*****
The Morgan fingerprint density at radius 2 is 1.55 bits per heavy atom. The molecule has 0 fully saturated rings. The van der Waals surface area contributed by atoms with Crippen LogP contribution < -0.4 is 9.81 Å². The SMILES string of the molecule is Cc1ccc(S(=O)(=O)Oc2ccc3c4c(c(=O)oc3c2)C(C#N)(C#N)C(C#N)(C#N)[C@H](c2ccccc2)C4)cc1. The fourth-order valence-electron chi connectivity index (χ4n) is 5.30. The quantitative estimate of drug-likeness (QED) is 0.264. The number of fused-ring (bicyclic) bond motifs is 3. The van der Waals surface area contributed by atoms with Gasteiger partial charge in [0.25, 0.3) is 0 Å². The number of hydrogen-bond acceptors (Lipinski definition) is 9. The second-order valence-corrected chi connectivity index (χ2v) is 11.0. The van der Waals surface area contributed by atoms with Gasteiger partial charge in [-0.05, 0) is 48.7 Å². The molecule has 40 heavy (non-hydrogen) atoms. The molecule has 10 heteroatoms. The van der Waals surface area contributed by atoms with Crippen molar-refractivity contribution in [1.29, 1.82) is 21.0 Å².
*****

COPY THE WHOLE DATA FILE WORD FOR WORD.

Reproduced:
The Morgan fingerprint density at radius 2 is 1.55 bits per heavy atom. The molecule has 0 fully saturated rings. The van der Waals surface area contributed by atoms with Crippen LogP contribution < -0.4 is 9.81 Å². The SMILES string of the molecule is Cc1ccc(S(=O)(=O)Oc2ccc3c4c(c(=O)oc3c2)C(C#N)(C#N)C(C#N)(C#N)[C@H](c2ccccc2)C4)cc1. The fourth-order valence-electron chi connectivity index (χ4n) is 5.30. The quantitative estimate of drug-likeness (QED) is 0.264. The number of fused-ring (bicyclic) bond motifs is 3. The van der Waals surface area contributed by atoms with Gasteiger partial charge in [0.25, 0.3) is 0 Å². The number of hydrogen-bond acceptors (Lipinski definition) is 9. The second-order valence-corrected chi connectivity index (χ2v) is 11.0. The van der Waals surface area contributed by atoms with Gasteiger partial charge in [-0.05, 0) is 48.7 Å². The molecule has 40 heavy (non-hydrogen) atoms. The molecule has 10 heteroatoms. The van der Waals surface area contributed by atoms with Crippen molar-refractivity contribution in [1.29, 1.82) is 21.0 Å².